The face of the shield has rivets that are so tiny as to be next to invisible. These were sanded off and replaced with new ones from Archer Fine Transfers. The final touch was the addition of a knuckle to the hinge joint of the gunsight's brace.

This gun features something called wheel segments that were used to lift the wheels off the ground to stabilize the gun during firing. These are molded as a solid piece. I modified them by cutting off the spokes and replacing them with short lengths of plastic rod.


I like the look of the S-Model 37mm M3 anti-tank gun. It captures that angular, yet spidery, look of this small gun. According to wikipedia the overall barrel length is 6ft 11in (1.15in in 1/72). I assume this means from breach to the end of the muzzle, so a quick measurement of the S-Model gun barrel shows it to be 1.17in. Close enough for me.

No matter how you look at it this kit is light years ahead of the old Hasegawa offering. If you have the Hasegawa kit I'd strongly suggest scrapping it and getting the S-Model version. Now just what to do with the extra 37mm M3 in the kit? Maybe save it to add to a PT-109 kit, or try to make a T32 gun as seen here. Choices, choices!

The Willys MB Jeep: A Preview

S-Model & Airfix Comparison (Dimensions & Notes)
S-Model Airfix (kit no. 01322)
Wheels Diameter: 0.39in
- The wheel hubs correctly portray the extended hub found on the front wheels. Oddly the instructions don't point this out. They show using four identical wheels (part A14) but if you look at the sprue there are two distinct wheels with different part numbers. Part A31 (not mentioned in the instructions) have the extended hub and should be mounted on the front axle, while the other wheels (part A14) should be mounted on the rear axle.
- Much better tread pattern on the tires that looks like a proper tire with the square opposed lugs seen on most Jeeps versus that of the Airfix kit.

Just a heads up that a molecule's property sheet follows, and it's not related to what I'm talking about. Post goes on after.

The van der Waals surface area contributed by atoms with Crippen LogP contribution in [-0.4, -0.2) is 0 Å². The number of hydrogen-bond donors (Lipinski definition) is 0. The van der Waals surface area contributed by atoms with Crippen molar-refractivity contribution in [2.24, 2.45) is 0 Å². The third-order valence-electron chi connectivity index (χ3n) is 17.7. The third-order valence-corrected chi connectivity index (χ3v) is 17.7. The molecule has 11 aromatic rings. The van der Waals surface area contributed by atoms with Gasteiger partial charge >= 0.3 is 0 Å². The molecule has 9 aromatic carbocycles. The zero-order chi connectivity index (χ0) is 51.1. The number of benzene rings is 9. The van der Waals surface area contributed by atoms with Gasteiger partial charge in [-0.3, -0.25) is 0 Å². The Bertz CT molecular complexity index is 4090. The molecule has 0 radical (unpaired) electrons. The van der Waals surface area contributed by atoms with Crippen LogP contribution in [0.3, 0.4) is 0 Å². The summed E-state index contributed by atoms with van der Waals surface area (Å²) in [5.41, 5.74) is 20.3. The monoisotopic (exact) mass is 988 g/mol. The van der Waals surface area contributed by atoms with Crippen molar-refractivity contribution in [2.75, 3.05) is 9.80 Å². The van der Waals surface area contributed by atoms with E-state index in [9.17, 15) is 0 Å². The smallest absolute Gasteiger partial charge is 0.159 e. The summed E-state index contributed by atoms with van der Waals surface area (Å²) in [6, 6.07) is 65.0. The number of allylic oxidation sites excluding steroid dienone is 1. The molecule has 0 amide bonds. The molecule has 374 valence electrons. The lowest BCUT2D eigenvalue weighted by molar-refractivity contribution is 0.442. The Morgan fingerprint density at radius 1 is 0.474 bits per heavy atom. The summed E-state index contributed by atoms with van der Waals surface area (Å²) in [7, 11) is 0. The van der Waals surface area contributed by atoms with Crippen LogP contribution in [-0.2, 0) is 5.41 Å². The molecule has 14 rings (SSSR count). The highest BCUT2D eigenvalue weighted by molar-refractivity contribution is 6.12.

Diameter: 0.39in
- All wheels have the same hub style
Frame Dimensions: 1.715in long x 0.41in wide Dimensions: 1.705in long x 0.44in wide
Body - Body has been oddly molded as two parts with the right side panel integral with the body pan while the left side is a separate piece.
- All of the grab handles are separate photo-etched parts as is the right side reflector.
- Underside detail is slightly better than the Airfix kit
- Interior looks better than Airfix kit
- Body molded as a single piece. Seats are integral to the pan but there are large holes on the underside beneath them that should be filled or covered over.
- Rear grab handles are provided as plastic pieces. Side grab handles are molded as solid bumps.
Engine Hood & Cowl Dimensions: 0.610in long x 0.55in wide (@ radiator) x 0.68in wide (@ rear cowl)
- Hood has hinge line missing from the Airfix kit
Dimensions: 0.615in long x 0.57in wide (@ radiator) x 0.72in wide (@ rear cowl)
Grille - Has the correct number of slats & slots
- Grille closer to the more squashed look of the Academy & Hasegawa versions
- Has the correct number of slats & slots
- Bridge weight class disk molded onto the grille which is a minus as far as I'm concerned
Other Items - Windshield panes are just open spaces and there's no ledge in which to place any clear plastic. This will make adding glass inside the frame problematic. No clear plastic is provided either.
- Tools are separate parts
- Steering wheel is more delicate than the Airfix version and even has finger depressions molded to the backside of the rim
- No rifle mount for the inside of the windscreen for the rifle they've supplied with the kit.
- Windshield is molded as a single clear part
- Tools are molded to the body
- Rifle mount on the inside of the windshield is included but it's molded directly to the windscreen and so badly represented that they shouldn't have bothered anyway.
Due to the different hood dimensions I doubt the Airfix/Heller windscreen can be used as a replacement for the S-Model version and vice versa. You could probably attach the Airfix/Heller windscreen to the S-Model Jeep but I would suspect there'd be a large gap between hood and windscreen.


Both kits are quite nice. I think overall the S-Model kit has the advantage when it comes to suspension & underside detail, separate tools and better wheels & tires. Where it really fails is the lack of clear inserts for the windshield and with the grille detail.


[1] Allied Artillery of World War Two, Ian V. Hogg, Crowood Press, Ramsbury, UK 2001 ISBN: 1-86126-165-9
[2] US Anti-tank Artillery 1941-45: Osprey New Vanguard 107, Steven J. Zaloga, Osprey Publishing, Botley, Oxford 2005 ISBN: 1 84176 690 9
[3] Silicon Valley Scale Modelers (37mm M3 walk around)
[4] inert-ord.net
[5] wikipedia
[6] usarmymodels.com (37mm M3 walk around)

Review sample purchased by the author.

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Article Last Updated: 01 January 2014